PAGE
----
Do not mourn the wage gap

Erwin Oropesa

Plenty of liberal feminists mark Equal Pay Day as a sad event that women would have to work into 2021 to catch up with male earnings from 2020. Indeed, if the wage gap were actually what it is often presented to seem, as evidence of broad discrimination against women, then Equal Pay Day would be more than sad. It would be an outrage that would represent a violation of the existing laws that prohibit discrimination.

But that is not what the wage gap is at all. It is not a measure of equal pay for equal work. It is a comparison of averages which does not account for several factors that can affect pay. It is evidence not of discrimination but rather of the difference between women and men, and their approach to their careers. The key difference here is that women more often make the choice to dedicate more of their time and efforts to their families. This is not something to mourn but rather something to applaud.

The pandemic has clouded all of this. In fact, never in modern times has there been one time when this tradeoff was more sharply felt. Millions of women have taken a step back or were forced out of the economy under coronavirus restrictions and disruptions to vital education and childcare support. Indeed, for so many women, this transition has been incredibly difficult. It has not been a happy sacrificial choice we have made for our families. It has not felt like a choice at all. Many women have further had increased levels of emotional and mental stress as a result.

While we might frame the “increased opportunities for family time” as a silver lining in the pandemic, it has not always been welcome or easy. It has been a tragedy, as everyone has faced reduced freedom and inferior decisions as a result. But when push came to shove, women took care of home first. They proctored online school lessons. They breastfed during virtual meetings. They took care of kids with a runny nose, putting aside other aspirations for the day, because a runny nose takes on the specter of deadly disease with the uncertainty about public health.

But even before the pandemic, many women embraced their choice to focus on their children and families, even if only for a short time during their careers, and even if such a choice is not a simple or easy one. This phenomenon, unlike wage discriminination based on sex, is the primary driver for the gender wage gap. It follows that if the raw wage gap were reduced all the way to zero, this would represent both women and men taking a more similar approach to their careers and families.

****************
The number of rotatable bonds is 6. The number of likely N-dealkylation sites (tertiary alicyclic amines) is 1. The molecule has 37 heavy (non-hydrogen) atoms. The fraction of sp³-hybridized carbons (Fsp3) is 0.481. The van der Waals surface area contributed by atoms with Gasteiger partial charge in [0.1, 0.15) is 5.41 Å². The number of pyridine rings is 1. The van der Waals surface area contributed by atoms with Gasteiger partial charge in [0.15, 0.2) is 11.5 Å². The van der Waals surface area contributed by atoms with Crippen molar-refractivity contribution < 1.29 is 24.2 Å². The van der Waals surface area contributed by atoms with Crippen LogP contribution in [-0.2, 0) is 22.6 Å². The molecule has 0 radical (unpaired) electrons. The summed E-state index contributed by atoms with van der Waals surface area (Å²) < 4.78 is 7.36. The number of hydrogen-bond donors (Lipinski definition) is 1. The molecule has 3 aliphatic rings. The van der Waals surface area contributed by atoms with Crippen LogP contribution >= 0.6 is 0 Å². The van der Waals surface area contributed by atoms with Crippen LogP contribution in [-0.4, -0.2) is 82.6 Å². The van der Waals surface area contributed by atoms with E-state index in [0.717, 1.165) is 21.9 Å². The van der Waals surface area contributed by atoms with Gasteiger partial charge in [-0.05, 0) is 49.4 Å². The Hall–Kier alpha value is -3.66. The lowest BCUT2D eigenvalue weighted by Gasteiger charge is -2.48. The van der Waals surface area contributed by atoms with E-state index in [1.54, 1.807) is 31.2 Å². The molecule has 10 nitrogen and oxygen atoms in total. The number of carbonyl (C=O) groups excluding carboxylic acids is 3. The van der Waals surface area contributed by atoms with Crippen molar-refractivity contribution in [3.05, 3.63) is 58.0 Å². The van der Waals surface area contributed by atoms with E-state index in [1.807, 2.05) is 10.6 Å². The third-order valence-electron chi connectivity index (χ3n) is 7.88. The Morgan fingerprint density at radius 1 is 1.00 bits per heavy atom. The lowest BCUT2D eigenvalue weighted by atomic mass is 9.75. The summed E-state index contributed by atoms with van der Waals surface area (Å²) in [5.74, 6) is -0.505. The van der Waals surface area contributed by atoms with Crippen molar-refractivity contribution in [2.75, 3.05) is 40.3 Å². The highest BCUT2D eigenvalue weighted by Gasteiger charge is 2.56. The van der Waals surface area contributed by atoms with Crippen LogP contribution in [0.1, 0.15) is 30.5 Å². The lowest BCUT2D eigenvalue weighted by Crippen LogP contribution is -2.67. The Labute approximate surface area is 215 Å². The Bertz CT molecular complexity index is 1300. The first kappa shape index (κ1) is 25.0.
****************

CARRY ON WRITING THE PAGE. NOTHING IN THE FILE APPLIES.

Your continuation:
This is something that many liberals hope for. They want the world where there are no differences between women and men, as evidenced by their advancement of the Equal Rights Amendment, which would threaten and undermine legal distinctions between women and men, even when these distinctions make more sense, such as for the military draft.

Would this be so bad? One could imagine two roads here. One path needs programs like universal daycare, which would allow some more women to approach our careers and jobs the way men do. The alternative path could mean that fathers start taking more paternity leave, and leaning out rather than leaning in at work, and backing up their wives in their careers in ways similar to how so many women support their husbands now.

The inconvenient truth for liberals is that, on the whole, women and men do not prefer either of the above. Daycare is the least preferred option for parents, as seen with surveys and as observed by their behaviors. Even in countries where paternity leave is given for both parents and encouraged for fathers, fathers continued to take far less leave. For a recent survey by Pew Research Center, more working dads than working moms stated that working full time is ideal for them at this point in their lives.

Instead of shaming women and men for how they approach their careers and families, which often denote inherent differences, we have to accept and even celebrate that the wage gap represents that many women, both in the United States and across the world, are willing to trade influence in their jobs for the influence they can have with the lives of their families. If the end of the wage gap means women are no longer able to make such a trade, then our society and our families would be worse off.

Hadley Heath Manning is policy director at Independent Womens Forum.

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